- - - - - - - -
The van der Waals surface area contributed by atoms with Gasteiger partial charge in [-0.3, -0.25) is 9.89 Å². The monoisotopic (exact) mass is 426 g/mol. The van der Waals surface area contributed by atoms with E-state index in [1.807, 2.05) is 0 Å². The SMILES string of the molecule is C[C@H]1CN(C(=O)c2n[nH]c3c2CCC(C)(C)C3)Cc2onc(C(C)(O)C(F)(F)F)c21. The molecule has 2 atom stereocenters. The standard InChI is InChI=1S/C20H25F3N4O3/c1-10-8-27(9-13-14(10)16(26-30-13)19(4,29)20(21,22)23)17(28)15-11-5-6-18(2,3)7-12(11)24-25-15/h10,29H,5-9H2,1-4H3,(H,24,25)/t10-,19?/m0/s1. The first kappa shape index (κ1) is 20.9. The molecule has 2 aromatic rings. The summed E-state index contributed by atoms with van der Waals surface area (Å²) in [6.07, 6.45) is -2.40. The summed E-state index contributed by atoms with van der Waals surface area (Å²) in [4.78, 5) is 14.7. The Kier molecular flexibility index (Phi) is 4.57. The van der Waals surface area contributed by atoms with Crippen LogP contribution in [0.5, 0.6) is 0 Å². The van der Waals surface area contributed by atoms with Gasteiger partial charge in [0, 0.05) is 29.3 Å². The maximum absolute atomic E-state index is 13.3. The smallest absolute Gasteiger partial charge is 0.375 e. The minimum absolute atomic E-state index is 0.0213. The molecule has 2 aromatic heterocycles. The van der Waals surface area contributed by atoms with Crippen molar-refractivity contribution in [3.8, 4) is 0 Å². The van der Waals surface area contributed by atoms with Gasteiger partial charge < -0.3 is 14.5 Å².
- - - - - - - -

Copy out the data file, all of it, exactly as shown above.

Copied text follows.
The van der Waals surface area contributed by atoms with Gasteiger partial charge in [-0.3, -0.25) is 9.89 Å². The monoisotopic (exact) mass is 426 g/mol. The van der Waals surface area contributed by atoms with E-state index in [1.807, 2.05) is 0 Å². The SMILES string of the molecule is C[C@H]1CN(C(=O)c2n[nH]c3c2CCC(C)(C)C3)Cc2onc(C(C)(O)C(F)(F)F)c21. The molecule has 2 atom stereocenters. The standard InChI is InChI=1S/C20H25F3N4O3/c1-10-8-27(9-13-14(10)16(26-30-13)19(4,29)20(21,22)23)17(28)15-11-5-6-18(2,3)7-12(11)24-25-15/h10,29H,5-9H2,1-4H3,(H,24,25)/t10-,19?/m0/s1. The first kappa shape index (κ1) is 20.9. The molecule has 2 aromatic rings. The summed E-state index contributed by atoms with van der Waals surface area (Å²) in [6.07, 6.45) is -2.40. The summed E-state index contributed by atoms with van der Waals surface area (Å²) in [4.78, 5) is 14.7. The Kier molecular flexibility index (Phi) is 4.57. The van der Waals surface area contributed by atoms with Crippen LogP contribution in [0.5, 0.6) is 0 Å². The van der Waals surface area contributed by atoms with Gasteiger partial charge in [0, 0.05) is 29.3 Å². The maximum absolute atomic E-state index is 13.3. The smallest absolute Gasteiger partial charge is 0.375 e. The minimum absolute atomic E-state index is 0.0213. The molecule has 2 aromatic heterocycles. The van der Waals surface area contributed by atoms with Crippen molar-refractivity contribution in [3.8, 4) is 0 Å². The van der Waals surface area contributed by atoms with Gasteiger partial charge < -0.3 is 14.5 Å².